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Does Mild Cognitive Impairment (MCI) Always Progress to Dementia?

Jeff went into the garage—and forgot why he was there. Only when he sat back down at his desk did he recall he’d intended to retrieve his reading glasses out of the car. “Is something wrong with my memory?” he wondered. “This isn’t the first time I’ve had lapses like this.”

It’s natural to worry about changes in our memory as we grow older. It seems we aren’t as able to remember names. We might forget where we parked at the mall. We’re a little slower to add numbers in our head. And we might experience “tip of the tongue” errors where we struggle to remember a word, only to have it come into our head later.

Most likely, say gerontologists, these changes are within the range of expected, normal changes in the aging brain. But if you are worried, or if friends and family express concern about your memory problems, it’s time to report the problem. Your doctor might use memory tests, observation and perhaps brain imaging to find out what’s going on.

Often, the diagnosis is mild cognitive impairment (MCI), a condition that is typified by problems in thinking and memory, but is not considered dementia. People with MCI might misplace items, get lost, and have trouble paying attention or completing tasks that are usually simple for them.

It might be tempting to ignore worrisome memory problems, especially when incidents seem to come and go. But don’t put off talking to the doctor. Many of the causes of MCI are treatable. How sad to worry and to deal with worsening symptoms, when the problem could be due to an infection, vitamin deficiency, sleep problems, depression, sensory loss or the side effects of medications.

And while many people whose MCI is newly diagnosed believe that their condition is the inevitable first step toward Alzheimer’s disease, studies show that is not necessarily the case. MCI symptoms may remain stable for many years. In fact, a December 2021 study published by the American Academy of Neurology found that a diagnosis of MCI might be temporary.

A research team headed by Jennifer J. Manly, Ph.D., of Columbia University examined six years of data from almost 3,000 older adults. During that time, 480 of the seniors received a diagnosis of MCI.

Yet when those 480 study participants went back for a follow-up examination two years later, the diagnosis was reversed for many. While 13% had progressed to dementia and 30% still met the criteria of having MCI, 48% no longer met the criteria for a diagnosis of MCI and were instead classified as cognitively normal.

Manly and her team pinpointed certain factors that were common among study participants who experienced memory decline, including depression, a family history of dementia, low education, inactivity, social isolation and several underlying health conditions.

“These results will help us to better understand who is at high risk for dementia so we can identify people for prevention strategies or intervention methods,” said Manly. “Especially where risk factors can be modified, these results could be important for public health initiatives. The results highlight that MCI is a classification associated with increased risk for progression, but not everyone goes on to develop dementia.”

A second study, published by the Society for Neuroscience in January 2022, notes that certain older adults can be classified as “cognitively frail,” experiencing thinking and memory problems even though imaging shows their brains appear normal. “At the first sign of cognitive trouble, people often worry Alzheimer’s disease is forthcoming,” said the team, headed by Dr. Ece Kocagoncu of the University of Cambridge in the U.K. “But poor cognition can be part of the spectrum of normality in older age.”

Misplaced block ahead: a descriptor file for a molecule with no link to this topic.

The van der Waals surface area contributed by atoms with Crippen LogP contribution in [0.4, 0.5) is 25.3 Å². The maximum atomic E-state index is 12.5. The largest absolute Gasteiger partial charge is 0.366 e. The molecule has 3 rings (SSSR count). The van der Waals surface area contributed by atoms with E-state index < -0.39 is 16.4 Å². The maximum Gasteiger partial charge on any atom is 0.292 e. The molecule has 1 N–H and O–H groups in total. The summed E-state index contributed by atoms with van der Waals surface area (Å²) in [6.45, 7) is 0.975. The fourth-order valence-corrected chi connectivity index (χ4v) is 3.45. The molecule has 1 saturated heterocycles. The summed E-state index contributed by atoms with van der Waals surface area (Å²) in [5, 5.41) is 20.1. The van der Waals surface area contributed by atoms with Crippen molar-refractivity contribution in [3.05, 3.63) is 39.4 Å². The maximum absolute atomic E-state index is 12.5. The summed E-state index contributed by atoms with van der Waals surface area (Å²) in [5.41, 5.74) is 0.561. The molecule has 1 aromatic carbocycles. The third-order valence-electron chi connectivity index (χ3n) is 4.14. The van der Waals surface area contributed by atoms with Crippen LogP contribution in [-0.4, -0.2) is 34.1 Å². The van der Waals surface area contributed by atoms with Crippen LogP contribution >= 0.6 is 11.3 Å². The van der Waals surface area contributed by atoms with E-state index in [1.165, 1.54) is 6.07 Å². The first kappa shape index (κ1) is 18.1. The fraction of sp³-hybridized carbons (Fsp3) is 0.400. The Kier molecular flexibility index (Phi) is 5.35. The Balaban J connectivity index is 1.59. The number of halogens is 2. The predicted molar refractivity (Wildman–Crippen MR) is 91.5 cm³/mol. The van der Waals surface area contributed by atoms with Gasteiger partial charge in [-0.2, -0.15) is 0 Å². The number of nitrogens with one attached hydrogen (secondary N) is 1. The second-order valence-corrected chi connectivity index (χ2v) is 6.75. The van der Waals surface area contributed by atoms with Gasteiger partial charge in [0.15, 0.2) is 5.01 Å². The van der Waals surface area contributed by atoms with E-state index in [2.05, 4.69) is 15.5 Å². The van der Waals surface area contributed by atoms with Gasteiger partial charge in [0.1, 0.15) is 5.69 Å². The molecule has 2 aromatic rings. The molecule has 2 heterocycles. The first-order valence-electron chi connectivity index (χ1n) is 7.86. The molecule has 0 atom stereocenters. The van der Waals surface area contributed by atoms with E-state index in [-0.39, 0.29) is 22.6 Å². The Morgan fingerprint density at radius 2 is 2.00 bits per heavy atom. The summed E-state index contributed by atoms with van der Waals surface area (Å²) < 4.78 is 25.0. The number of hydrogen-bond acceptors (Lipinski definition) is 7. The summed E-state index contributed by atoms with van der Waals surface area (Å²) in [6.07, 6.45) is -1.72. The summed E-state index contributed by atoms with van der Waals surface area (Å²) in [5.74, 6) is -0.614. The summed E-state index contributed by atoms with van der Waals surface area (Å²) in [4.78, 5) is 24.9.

The researchers all emphasize that MCI, “cognitive frailty,” and normal age-related changes in thinking and memory can be improved by modifying certain risk factors and making beneficial lifestyle changes. Neurologists recommend these steps:

  • Increase physical activity.
  • Eat plenty of “brain-healthy” foods.
  • Get plenty of mental exercise.
  • Spend more time with others.
  • Manage underlying health conditions.
  • Have medications reviewed.
  • Treat depression and anxiety.
  • Address sleep problems.
  • Don’t smoke, and limit alcohol.

Making these changes might even slow the progression of Alzheimer’s disease and other types of dementia, and experts say this is very important for patients and families to know. A November 2021 study from Rutgers University found that in reaction to a diagnosis of dementia, patients often begin to withdraw from social interactions and become less active and engaged in the community—exactly the opposite of what would benefit them. No matter what the diagnosis, people with memory problems should be encouraged to continue doing things they enjoy, modifying activities as their needs change. Counseling and support groups can help.

Right at Home’s trained professional caregivers help support the physical and cognitive health of senior clients, including memory care for people living with dementia. Contact your local Right at Home* today and ask for a FREE in-home consultation.

*In-home care services vary by location.

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Right at Home offers in-home care to seniors and adults with disabilities who want to live independently. Most Right at Home offices are independently owned and operated, and directly employ and supervise all caregiving staff.
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